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Column: Vipassana meditation changed my life


The meditation room in the Student Union, which is a great place to escape the chaos of life, is pictured on Monday, Oct. 10, 2022.

For years, I never felt disciplined, organized, focused or calm. Instead, I was restless, irritable, reactive and impulsive. I felt the consequences of this early in college – a vicious cycle of chronic stress and anxiety which made me feel like I had no control over my life.

I craved balance, so I sought out every self-improvement technique I could find on the internet. Bullet journaling, self-help books, vision boards, relaxation apps – you name it, I've probably tried it. 

With my well-being hanging by a thread, I was desperate for change. And yet, I could not stick to any single one of those strategies. Even therapist-administered exercises were not helping. I started to believe I was truly incapable of getting a grasp on my life. 

Everything culminated in a pandemic-induced quarter-life crisis, leading me to one of the most challenging-yet-rewarding experiences of my life. 

Enter Vipassana.

Vipassana, or “to see things as they really are” in Pāli, is an ancient form of meditation (re)discovered and taught by Gotama Buddha as a “universal remedy for universal ills.”  Although rooted in Buddhism, it is a non-sectarian practice that can benefit individuals from all walks of life. 

Unlike other types of meditation which rely on visualization, verbalization and other sensory aids, Vipassana focuses solely on the observation of physical sensations. By emphasizing the interconnectedness of the mind and body, I've found that it can be useful for young people.

Self-observation allows us to see that our bodily sensations are always changing, whether pleasant or painful, subtle or gross. The impermanent nature of these sensations trains us to remain equanimous, to not react blindly. 

“Universal remedy of universal ills” may seem like a lofty objective for Vipassana, but the practice lends itself very well to the real world, where practitioners can apply these understandings to our daily lives.

A recent poll found that around 60 percent of college students are diagnosed with at least one mental health disorder, anxiety and depression being the most common. From overwhelming academic workloads to navigating personal and professional relationships and managing financial hardship — this statistic isn't surprising considering we are vulnerable to a multitude of stressors in our lives.

Vipassana meditation is just one method I have found to navigate life's challenges. The core skills I learned through my 10-day course last year have been instrumental, and I believe they would be especially beneficial for other college students, too.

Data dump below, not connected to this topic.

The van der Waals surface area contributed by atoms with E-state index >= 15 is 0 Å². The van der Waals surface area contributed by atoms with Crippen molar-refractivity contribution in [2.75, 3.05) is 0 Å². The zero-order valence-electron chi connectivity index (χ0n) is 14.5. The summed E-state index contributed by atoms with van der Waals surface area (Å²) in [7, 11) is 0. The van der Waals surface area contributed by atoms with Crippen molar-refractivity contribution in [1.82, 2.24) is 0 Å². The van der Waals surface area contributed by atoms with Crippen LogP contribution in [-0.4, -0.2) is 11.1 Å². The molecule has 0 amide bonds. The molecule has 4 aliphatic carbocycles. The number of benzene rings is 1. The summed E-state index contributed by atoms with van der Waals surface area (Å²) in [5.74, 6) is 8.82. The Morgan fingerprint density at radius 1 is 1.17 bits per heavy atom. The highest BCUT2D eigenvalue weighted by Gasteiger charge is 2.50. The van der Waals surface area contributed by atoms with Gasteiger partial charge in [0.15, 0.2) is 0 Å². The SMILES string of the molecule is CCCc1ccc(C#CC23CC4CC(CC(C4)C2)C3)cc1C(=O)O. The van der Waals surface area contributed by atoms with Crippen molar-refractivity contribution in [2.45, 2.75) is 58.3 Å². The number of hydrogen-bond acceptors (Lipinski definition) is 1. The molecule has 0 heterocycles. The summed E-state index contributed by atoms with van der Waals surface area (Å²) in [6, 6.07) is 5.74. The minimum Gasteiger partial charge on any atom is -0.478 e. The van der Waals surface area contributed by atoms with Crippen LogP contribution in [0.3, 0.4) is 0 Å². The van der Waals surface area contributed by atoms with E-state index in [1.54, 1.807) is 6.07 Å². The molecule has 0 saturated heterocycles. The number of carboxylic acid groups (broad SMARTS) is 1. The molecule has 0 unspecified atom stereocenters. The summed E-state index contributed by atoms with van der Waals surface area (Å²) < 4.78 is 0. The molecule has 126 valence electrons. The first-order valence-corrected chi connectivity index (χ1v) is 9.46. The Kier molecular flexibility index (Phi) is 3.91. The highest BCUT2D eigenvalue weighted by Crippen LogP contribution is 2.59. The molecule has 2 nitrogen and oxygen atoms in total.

Here are all the ways Vipassana has helped me: 

  • The technique of self-observation was a lot like taking a class on myself. The first few days of the course brought all my deepest thoughts and fears to the surface, but it also allowed me to confront them. You can't perform “self-care” without knowing yourself well enough.
  • The practice improved my sleep issues. I used my phone at night to distract me from my racing thoughts. A strong foundation in meditation has all but eliminated all negative thoughts that kept me up at night. It has also improved the quality of my sleep, which reduced anxiety.
  • I learned to be more present. In retrospect, I operated on autopilot most of the time because I had little self-awareness. Now, even when I can’t stop to meditate, I am mindful of my actions throughout the day, even the minute ones like walking.
  • We can often find ourselves being our biggest critics. As a perfectionist with imposter syndrome, I had developed maladaptive behaviors that stunted my personal progress. Now, I can remember to be kind to myself because of the "metta bhavana," or loving-kindness, we practiced each day. Unconditional compassion for others is also great for conflict resolution and dealing with friends, family and strangers. 
  • I am centered, calm and more self-confident. A majority of my experiences were shaped by my reactions to life's happenings. Even a small incident would play constant reruns in my mind for weeks. With Vipassana, I was able to find balance and truly learned to let things go. 

Full benefits of Vipassana meditation hinge on the proper practice of the technique, so new students are encouraged to attend a 10-day course at one of the 14 Dhamma centers in the U.S. and many more practicing centers throughout the world. The closest one to Chapel Hill is Dhamma Patāpa in Jesup, Georgia, where I completed my course at zero cost.

It's important to note that this is not a free vacation, nor is it an escape from life's problems. The course requires strict adherence to the code of disciple, which prohibits speaking, singing and even humming. Just as the gym helps improve your physical health, a Vipassana course trains you to improve your mental health. You can expect to train over 10 hours a day for all 10 days.

Meditation is an ongoing learning process. Like any other subject, the more you practice, the more you get out of it. It is also an individual journey, so your experience may not look exactly like mine. Still, I urge you to try.


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